AS

RETURN

SELECT @node & b1 | b3 as node

FROM dbo.BitMasks

WHERE b3 > @node & -@node;

GO

You use the query in Listing 9 instead of the one presented earlier in Listing 6 to return intervals that intersect with an input interval [@l, @u].

SELECT I.id

FROM dbo.IntervalsRIT AS I

JOIN dbo.Ancestors(@l) AS L

ON L.node < @l

AND L.node >= (SELECT MIN(node) FROM dbo.IntervalsRIT)

AND I.node = L.node

AND I.upper >= @l

UNION ALL

SELECT I.id

FROM dbo.IntervalsRIT AS I

JOIN dbo.Ancestors(@u) AS R

ON R.node > @u

AND R.node <= (SELECT MAX(node) FROM dbo.IntervalsRIT)

AND I.node = R.node

AND I.lower <= @u

UNION ALL

SELECT id

FROM dbo.IntervalsRIT

WHERE node BETWEEN @l AND @u

OPTION (RECOMPILE);

Notice the addition of filters that exclude nodes from the left path that are less than the minimum node in the table, and nodes from the right path that are greater than the maximum node in the table. Figure 10 shows the plan for the query in Listing 9.

Because the Ancestors function is inline, the plan scans the BitMasks table directly, without any overhead related to the function itself, as in the previous case. The statistics that I got for this query are logical reads: 66 against IntervalsRIT + 2 against BitMasks; CPU time: 0 ms.

Here I demonstrated how to query the data to handle interval intersection. To find out how to handle all Allen relations, see "Advanced interval queries with the Static Relational Interval Tree."

### Potential for Integration in SQL Server

The RI-tree model and some of the optimizations allow very efficient handling of intervals in SQL Server. However, the math and computer science behind the solution might be a bit complex for some people. There's the potential to integrate the model within the SQL Server engine and make it transparent to the user. This could be achieved in a number of ways.

One option is to introduce a new type of index (call it *interval index*) that the user is responsible for creating using fairly basic syntax. Behind the scenes, SQL Server can compute the fork node for each interval and create two B-tree indexes like the indexes idx_lower and idx_upper that I described in the previous sections. Optimizer support also needs to be added to detect interval queries based on the predicates in the query filter, and when detected, internally process the request similar to the queries presented in Listing 9 (or Listing 6 based on the original model). With this approach, the only responsibility of the user is to create the interval index, and the engine is responsible for the rest. The original queries remain unchanged and just start running faster.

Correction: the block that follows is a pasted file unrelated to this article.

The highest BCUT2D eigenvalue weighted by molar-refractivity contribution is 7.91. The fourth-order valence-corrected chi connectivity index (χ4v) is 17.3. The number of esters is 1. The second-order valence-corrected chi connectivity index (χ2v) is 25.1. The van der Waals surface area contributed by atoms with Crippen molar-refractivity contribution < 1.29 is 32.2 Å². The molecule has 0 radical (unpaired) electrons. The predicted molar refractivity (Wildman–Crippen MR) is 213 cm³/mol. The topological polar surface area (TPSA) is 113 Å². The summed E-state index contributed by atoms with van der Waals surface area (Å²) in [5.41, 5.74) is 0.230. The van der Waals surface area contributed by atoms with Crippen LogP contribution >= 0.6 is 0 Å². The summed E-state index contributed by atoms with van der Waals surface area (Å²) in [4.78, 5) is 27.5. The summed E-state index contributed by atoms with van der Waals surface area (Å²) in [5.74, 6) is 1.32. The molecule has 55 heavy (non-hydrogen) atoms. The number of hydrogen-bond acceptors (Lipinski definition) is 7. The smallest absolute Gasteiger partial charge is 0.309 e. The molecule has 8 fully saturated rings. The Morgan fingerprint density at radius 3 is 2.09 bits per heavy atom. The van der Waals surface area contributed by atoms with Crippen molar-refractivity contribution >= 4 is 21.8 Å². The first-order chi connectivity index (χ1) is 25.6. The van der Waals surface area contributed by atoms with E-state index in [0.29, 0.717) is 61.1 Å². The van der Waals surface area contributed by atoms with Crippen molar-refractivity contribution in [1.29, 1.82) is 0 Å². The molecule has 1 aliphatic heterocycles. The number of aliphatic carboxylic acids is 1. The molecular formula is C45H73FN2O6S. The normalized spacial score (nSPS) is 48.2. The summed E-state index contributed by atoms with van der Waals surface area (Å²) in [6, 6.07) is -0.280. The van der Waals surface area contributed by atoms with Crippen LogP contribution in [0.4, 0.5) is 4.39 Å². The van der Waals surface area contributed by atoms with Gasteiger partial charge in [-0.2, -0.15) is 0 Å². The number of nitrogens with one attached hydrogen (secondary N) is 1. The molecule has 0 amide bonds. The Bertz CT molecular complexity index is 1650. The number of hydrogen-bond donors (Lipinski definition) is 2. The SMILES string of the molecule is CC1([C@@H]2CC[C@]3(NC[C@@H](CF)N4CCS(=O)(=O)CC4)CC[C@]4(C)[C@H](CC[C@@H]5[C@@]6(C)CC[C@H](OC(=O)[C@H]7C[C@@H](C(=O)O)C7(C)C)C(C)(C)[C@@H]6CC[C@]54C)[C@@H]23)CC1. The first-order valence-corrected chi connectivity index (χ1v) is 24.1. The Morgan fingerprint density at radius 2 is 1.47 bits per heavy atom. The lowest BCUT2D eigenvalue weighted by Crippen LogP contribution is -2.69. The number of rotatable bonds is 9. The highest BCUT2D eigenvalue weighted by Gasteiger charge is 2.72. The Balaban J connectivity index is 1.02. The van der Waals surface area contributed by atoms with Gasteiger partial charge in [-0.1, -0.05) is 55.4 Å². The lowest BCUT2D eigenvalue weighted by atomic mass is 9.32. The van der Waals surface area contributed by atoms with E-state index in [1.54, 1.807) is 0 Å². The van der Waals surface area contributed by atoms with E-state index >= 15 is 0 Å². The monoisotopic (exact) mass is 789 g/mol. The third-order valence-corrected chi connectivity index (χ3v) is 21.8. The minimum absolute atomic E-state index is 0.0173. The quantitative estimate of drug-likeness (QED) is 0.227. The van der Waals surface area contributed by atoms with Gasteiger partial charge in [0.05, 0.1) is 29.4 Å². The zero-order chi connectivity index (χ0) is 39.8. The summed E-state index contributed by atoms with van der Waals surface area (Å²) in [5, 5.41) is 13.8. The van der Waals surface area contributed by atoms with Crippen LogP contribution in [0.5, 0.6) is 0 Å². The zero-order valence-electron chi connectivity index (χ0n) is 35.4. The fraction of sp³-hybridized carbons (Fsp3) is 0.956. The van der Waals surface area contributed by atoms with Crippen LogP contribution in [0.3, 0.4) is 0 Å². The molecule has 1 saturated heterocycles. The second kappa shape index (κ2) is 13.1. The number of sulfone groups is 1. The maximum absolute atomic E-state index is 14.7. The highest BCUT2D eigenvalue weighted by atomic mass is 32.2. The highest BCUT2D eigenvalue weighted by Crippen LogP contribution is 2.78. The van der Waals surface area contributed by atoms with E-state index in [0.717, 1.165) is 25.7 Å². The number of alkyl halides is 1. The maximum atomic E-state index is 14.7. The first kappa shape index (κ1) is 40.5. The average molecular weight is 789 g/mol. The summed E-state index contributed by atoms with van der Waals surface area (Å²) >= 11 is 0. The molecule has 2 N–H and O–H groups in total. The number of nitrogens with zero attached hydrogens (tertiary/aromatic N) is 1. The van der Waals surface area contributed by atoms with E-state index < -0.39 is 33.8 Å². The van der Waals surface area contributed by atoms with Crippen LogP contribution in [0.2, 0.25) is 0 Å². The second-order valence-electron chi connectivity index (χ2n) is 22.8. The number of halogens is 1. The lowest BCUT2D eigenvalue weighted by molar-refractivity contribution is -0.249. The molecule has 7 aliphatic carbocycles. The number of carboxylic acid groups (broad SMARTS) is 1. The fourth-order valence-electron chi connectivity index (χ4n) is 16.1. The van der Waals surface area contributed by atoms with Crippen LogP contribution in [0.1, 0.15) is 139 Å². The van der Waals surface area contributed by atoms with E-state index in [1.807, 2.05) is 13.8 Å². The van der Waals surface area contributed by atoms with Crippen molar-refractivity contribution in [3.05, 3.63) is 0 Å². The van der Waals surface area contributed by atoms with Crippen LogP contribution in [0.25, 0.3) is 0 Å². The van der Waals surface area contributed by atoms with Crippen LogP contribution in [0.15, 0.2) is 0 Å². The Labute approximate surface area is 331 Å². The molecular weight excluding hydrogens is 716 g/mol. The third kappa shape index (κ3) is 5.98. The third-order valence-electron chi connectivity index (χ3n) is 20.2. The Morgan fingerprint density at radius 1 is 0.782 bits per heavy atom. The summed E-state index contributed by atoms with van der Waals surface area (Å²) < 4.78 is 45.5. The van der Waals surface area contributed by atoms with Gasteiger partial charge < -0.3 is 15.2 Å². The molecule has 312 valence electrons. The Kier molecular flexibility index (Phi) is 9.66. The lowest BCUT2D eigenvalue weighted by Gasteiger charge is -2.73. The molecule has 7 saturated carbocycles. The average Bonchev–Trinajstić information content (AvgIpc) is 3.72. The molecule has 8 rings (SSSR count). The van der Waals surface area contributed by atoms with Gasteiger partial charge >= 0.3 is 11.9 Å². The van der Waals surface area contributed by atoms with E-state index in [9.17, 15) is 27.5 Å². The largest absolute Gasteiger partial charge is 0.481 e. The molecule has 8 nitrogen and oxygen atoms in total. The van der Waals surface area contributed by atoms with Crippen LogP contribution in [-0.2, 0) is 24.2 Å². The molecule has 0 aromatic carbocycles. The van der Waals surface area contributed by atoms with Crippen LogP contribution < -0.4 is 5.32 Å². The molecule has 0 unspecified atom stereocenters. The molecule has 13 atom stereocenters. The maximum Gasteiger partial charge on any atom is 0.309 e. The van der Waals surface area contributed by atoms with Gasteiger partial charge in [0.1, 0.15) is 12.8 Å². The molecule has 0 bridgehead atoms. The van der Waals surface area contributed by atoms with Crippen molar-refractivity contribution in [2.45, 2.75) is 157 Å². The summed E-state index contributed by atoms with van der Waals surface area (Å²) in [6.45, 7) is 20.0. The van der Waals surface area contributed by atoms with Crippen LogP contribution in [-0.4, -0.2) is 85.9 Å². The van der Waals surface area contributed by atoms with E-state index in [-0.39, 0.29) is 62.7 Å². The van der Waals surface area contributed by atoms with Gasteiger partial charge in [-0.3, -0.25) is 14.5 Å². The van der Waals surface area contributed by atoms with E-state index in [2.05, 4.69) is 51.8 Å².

The indexes idx_lower and idx_upper that I presented earlier represent the most basic possible form of the needed indexes. As described in "Advanced interval queries with the Static Relational Interval Tree," you can handle all Allen interval relations based on the RI-tree model. For some of them, you need one index on the keylist (node, lower, upper) and another on (node, upper, lower). For intersection-only queries, suffice to define the indexes on (node, lower) and (node, upper), respectively (hence the option INTERSECTS_ONLY in the proposed index syntax). Also, if the query has additional equality-based filters on other columns, you need to add them to both indexes as leading keys. Finally, if you need to return additional columns besides the ones in the keylist from the query, and you want the indexes to cover the query, you need to add those columns as included ones. So the proposed interval index with all additional optional elements could look like this:

ON dbo.Intervals[(fcol1, fcol2, ...)] -- leading

equality-based filters

INTERVAL(lower, upper) -- interval columns

[INCLUDE(icol1, icol2, ...)] -- included columns

[WITH (INTERSECTS_ONLY = ON)]; -- determines keylist

Behind the scenes, SQL Server would create the following two regular B-tree indexes:

node, lower[, upper]) [INCLUDE(icol1, icol2, ...)];

CREATE INDEX myidx2 ON dbo.Intervals([fcol1, fcol2, ...,]

node, upper[, lower]) [INCLUDE(icol1, icol2, ...)];

As I mentioned, the optimizer would detect interval queries based on the predicates in the query filter and use these indexes.

Remember that although I used integers in all my examples, in reality you often need to work with date and time intervals. Mapping date and time values to integers and back can add a lot of overhead when you do it in T-SQL. If implemented internally, using natively compiled code with some low-level language, Microsoft can do this much more efficiently—as you can imagine.

Other potential additions in SQL Server based on this model could be to get built-in functions that compute the fork node and ancestors, supporting date and time types, and again, doing it much more efficiently than the user-defined computations. Plus, these functions would allow a "roll your own" approach to advanced users. As I mentioned, I submitted a feature proposal to Microsoft.

### Speed Up Interval-Related Requests

The traditional methods that people often use to handle interval-related requests, especially the common intersection request, suffer from fundamental performance problems. When there are two range predicates involved in your query filter, only one can be used as a seek predicate in a B-tree index. Using the ingenious RI-tree model and some further optimizations, you get index seeks based on a single range predicate, which results in significantly faster queries. However, the model and its optimizations could be a bit complex for some people. Because it's purely an engineering problem, and the engineering solution already exists, it could be completely encapsulated within the database engine and made transparent to the user. Again, I'd like to thank Hans-Peter Kriegel, Marco Pötke, and Thomas Seidl for coming up with the RI-tree model, as well as Laurent Martin for his additions.